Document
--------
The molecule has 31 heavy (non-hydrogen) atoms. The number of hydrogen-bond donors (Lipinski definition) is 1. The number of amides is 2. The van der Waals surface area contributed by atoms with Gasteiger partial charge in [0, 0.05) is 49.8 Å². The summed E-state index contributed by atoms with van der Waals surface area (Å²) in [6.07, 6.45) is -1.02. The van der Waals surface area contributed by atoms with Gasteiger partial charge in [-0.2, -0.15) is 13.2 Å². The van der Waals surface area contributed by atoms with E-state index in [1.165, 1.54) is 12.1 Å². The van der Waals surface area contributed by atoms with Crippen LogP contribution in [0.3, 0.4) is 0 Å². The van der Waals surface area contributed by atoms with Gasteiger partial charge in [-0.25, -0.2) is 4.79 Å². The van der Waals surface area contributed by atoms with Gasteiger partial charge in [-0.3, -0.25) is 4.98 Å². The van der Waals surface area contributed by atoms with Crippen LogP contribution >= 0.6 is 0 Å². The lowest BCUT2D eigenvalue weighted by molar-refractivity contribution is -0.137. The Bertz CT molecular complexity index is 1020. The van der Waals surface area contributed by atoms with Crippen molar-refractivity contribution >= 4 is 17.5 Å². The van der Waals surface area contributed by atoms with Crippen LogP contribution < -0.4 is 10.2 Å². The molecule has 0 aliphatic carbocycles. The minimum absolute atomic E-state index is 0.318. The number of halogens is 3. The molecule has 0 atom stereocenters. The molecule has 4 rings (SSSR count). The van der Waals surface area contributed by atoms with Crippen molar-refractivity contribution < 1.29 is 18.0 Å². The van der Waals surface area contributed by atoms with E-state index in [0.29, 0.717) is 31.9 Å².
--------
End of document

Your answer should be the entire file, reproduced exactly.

The molecule has 31 heavy (non-hydrogen) atoms. The number of hydrogen-bond donors (Lipinski definition) is 1. The number of amides is 2. The van der Waals surface area contributed by atoms with Gasteiger partial charge in [0, 0.05) is 49.8 Å². The summed E-state index contributed by atoms with van der Waals surface area (Å²) in [6.07, 6.45) is -1.02. The van der Waals surface area contributed by atoms with Gasteiger partial charge in [-0.2, -0.15) is 13.2 Å². The van der Waals surface area contributed by atoms with E-state index in [1.165, 1.54) is 12.1 Å². The van der Waals surface area contributed by atoms with Crippen LogP contribution in [0.3, 0.4) is 0 Å². The van der Waals surface area contributed by atoms with Gasteiger partial charge in [-0.25, -0.2) is 4.79 Å². The van der Waals surface area contributed by atoms with Gasteiger partial charge in [-0.3, -0.25) is 4.98 Å². The van der Waals surface area contributed by atoms with Crippen LogP contribution >= 0.6 is 0 Å². The lowest BCUT2D eigenvalue weighted by molar-refractivity contribution is -0.137. The Bertz CT molecular complexity index is 1020. The van der Waals surface area contributed by atoms with Crippen molar-refractivity contribution >= 4 is 17.5 Å². The van der Waals surface area contributed by atoms with Crippen LogP contribution < -0.4 is 10.2 Å². The molecule has 0 aliphatic carbocycles. The minimum absolute atomic E-state index is 0.318. The number of halogens is 3. The molecule has 0 atom stereocenters. The molecule has 4 rings (SSSR count). The van der Waals surface area contributed by atoms with Crippen molar-refractivity contribution < 1.29 is 18.0 Å². The van der Waals surface area contributed by atoms with E-state index in [0.29, 0.717) is 31.9 Å².